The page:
Before coming to Peru, I had never been outside of Europe, and never been out of the UK without my parents, so both me and my parents were worried about me coming here on my own. I chose to go with a company for my elective because I wanted to know that everything would be organised for me, and I didn’t have to worry about finding accommodation etc. I came out to Peru without anyone I knew from England, but since being here have made many friends, and have been living with other medical students who I already have plans to meet up with back in the UK.
I’m living in an apartment complex within walking distance of the town centre. There are other English-speaking medical students living in the same complex, and the landlord here, Javier, speaks really good English and is always around if there are any problems. The apartment complex is safe, with a main locked gate off the road, then another locked gate down to the apartment I’m staying in, which has a locked front door. There is also wifi in the apartment, which has made Skyping my parents much easier.
Cusco is safe. There are lots of tourists about, so all the guidebooks say that there are pickpocketers about, but I think during the day as long as you keep an eye on your belongings you won’t have any problems. Also, if you’re travelling alone in the dark, it’s always advisable to take a taxi, and they’re cheap here.
I imagine you have read about the different trips that are included in this elective on the website. As I’ve mentioned already, I came to Peru on my own, but I’ve always been on the trips with other medical students. Also, transport between the accommodation and wherever the transport is to the trips, is provided.
There will probably already be some students here, so they will know how to get to the hospital and where to go within the hospital, but if not, then someone from Mundo Verde will sort all that out. Dr Silva, the tutor, speaks English, and is lovely. He encourages you to do the examinations, and asks what your treatment plan would be.
The level of Spanish isn’t important as far as being able to live here is concerned. I personally have some Spanish, but most people who come have little to no Spanish. One of the boys who lives upstairs had no Spanish when he arrived here, but after three weeks of lessons can now conduct a Spanish conversation amazingly well.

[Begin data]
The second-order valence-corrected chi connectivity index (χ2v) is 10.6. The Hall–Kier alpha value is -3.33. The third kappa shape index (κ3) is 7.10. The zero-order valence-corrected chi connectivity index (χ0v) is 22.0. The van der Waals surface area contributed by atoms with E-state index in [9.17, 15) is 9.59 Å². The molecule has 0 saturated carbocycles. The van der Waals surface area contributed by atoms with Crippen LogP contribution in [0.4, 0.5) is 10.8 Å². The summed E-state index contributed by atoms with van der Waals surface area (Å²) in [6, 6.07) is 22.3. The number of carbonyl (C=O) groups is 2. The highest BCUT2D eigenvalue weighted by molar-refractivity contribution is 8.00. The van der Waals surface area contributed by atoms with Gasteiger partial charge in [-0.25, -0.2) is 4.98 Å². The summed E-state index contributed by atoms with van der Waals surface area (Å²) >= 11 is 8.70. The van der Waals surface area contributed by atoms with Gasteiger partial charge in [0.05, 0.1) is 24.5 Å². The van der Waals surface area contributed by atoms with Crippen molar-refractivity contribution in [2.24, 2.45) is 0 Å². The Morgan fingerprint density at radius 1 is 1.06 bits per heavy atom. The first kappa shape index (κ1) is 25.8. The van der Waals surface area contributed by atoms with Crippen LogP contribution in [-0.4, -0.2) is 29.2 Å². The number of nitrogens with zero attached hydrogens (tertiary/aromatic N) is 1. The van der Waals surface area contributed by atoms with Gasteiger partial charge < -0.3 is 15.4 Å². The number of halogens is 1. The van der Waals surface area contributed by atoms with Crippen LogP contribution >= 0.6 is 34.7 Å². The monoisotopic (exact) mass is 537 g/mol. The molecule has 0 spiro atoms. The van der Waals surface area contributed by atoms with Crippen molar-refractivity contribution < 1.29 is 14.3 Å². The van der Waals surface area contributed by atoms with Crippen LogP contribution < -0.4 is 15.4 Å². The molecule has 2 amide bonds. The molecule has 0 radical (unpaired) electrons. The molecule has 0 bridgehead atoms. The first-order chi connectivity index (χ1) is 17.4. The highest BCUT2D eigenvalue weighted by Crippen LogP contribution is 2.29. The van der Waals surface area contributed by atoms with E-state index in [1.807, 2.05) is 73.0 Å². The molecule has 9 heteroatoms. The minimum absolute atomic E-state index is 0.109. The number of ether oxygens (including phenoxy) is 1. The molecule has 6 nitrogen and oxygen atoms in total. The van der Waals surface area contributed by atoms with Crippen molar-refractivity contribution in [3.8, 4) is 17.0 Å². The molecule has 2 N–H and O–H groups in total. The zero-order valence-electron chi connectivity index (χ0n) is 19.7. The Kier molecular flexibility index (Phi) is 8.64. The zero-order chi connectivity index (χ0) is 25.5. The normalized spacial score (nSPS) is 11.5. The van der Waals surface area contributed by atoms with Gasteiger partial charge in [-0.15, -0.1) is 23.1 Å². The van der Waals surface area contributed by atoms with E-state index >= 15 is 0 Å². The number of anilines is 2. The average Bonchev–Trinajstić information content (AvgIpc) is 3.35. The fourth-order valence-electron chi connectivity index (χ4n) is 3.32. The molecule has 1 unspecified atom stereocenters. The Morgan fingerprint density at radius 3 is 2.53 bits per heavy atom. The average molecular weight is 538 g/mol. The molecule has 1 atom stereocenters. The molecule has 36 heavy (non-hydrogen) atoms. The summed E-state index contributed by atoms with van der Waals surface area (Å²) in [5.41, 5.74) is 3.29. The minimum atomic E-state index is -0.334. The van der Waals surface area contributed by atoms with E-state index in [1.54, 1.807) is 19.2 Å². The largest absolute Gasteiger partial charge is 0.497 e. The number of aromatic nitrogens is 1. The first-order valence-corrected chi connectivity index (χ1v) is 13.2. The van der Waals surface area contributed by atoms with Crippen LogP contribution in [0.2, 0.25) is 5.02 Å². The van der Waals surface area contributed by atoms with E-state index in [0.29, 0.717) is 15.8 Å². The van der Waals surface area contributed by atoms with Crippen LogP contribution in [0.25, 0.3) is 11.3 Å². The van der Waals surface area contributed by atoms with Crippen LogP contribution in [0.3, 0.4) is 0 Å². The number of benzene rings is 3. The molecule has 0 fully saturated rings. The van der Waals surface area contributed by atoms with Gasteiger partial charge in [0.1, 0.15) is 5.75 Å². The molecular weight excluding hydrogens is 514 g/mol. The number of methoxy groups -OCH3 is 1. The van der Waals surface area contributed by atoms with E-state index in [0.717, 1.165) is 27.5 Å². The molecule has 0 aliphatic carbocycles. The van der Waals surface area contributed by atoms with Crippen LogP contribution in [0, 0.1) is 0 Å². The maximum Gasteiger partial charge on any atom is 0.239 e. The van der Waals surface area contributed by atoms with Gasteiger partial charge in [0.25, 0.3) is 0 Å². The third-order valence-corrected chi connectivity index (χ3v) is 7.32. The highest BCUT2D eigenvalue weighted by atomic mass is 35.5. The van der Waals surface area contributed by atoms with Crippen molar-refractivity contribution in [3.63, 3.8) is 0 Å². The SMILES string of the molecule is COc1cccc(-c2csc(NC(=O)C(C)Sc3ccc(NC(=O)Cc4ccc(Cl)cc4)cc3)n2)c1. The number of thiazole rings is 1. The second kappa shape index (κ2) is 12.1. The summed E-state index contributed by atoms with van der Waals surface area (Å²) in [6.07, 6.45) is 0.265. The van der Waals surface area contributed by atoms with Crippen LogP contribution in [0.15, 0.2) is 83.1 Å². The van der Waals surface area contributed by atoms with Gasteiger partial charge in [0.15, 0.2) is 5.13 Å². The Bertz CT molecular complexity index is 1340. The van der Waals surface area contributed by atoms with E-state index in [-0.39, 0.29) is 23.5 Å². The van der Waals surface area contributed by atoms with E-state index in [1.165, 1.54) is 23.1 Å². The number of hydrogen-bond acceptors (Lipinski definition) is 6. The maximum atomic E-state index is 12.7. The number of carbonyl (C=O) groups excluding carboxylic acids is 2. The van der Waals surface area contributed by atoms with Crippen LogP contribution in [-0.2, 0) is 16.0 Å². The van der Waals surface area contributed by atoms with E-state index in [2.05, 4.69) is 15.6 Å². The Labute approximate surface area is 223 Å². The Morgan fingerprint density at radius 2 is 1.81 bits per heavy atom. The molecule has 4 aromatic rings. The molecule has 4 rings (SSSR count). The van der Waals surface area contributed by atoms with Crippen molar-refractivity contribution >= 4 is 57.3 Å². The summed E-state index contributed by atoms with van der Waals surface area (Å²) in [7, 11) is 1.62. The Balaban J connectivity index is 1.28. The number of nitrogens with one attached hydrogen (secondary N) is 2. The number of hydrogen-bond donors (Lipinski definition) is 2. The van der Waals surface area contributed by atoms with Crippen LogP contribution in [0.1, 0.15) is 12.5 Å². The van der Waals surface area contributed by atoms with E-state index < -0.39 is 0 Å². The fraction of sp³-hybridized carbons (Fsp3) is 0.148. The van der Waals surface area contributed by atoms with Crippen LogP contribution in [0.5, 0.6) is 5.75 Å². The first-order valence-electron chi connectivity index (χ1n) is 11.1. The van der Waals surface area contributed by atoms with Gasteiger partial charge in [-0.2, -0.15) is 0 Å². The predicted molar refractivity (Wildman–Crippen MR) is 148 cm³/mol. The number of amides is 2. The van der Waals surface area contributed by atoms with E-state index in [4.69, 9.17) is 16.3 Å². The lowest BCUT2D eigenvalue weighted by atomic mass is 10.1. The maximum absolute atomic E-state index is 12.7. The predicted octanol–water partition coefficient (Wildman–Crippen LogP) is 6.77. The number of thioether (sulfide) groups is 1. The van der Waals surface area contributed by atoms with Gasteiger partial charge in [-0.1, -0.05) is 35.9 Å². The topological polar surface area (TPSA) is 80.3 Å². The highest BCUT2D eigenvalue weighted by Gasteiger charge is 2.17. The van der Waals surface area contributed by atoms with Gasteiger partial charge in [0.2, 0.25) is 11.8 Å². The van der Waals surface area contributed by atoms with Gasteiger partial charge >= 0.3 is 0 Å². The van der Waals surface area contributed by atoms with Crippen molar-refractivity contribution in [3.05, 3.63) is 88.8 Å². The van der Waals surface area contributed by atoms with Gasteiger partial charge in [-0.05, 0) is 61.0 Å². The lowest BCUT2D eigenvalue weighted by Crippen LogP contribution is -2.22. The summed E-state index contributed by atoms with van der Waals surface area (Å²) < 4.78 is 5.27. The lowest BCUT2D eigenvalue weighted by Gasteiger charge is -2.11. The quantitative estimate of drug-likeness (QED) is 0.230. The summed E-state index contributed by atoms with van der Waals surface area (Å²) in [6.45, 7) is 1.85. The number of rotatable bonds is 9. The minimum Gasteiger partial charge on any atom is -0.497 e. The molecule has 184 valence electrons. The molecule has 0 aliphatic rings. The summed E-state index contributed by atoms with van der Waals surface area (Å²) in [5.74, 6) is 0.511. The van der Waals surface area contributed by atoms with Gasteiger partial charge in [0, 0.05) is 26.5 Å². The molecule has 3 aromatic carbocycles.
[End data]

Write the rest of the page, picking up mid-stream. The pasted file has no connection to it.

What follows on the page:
The thing I found the hardest here was the altitude. I have asthma, and have had more problems breathing here, but as long as I take it steady and have my inhaler to hand, I’m OK; I was even able to do the Salkantay trek to Machu Picchu. For the altitude I would say whenever you’re coming into Cusco from anywhere else, allow yourself time to adjust, and accept that things here happen at a more relaxed pace; what I think is going to take me ten minutes to walk usually takes me double that, and I need more sleep here. Pablo is very flexible with the timetable, so if you need to take time off from hospital or move some trips if your are not feeling well, that’s not a problem.
I have to admit, when I first arrived here I was terrified. Not because I felt unsafe, but because it was something I’ve never done before. But I can honestly say it has been the best experience of my life, and I feel I’ve really grown as a person throughout the 5 weeks I’ve so far spent here.
If you want to see my take on things here, I’ve been writing a blog, megansdaysofsummer.wordpress.com, which mainly talks about food and the trips, but has lots of photos and videos about Peru and the elective.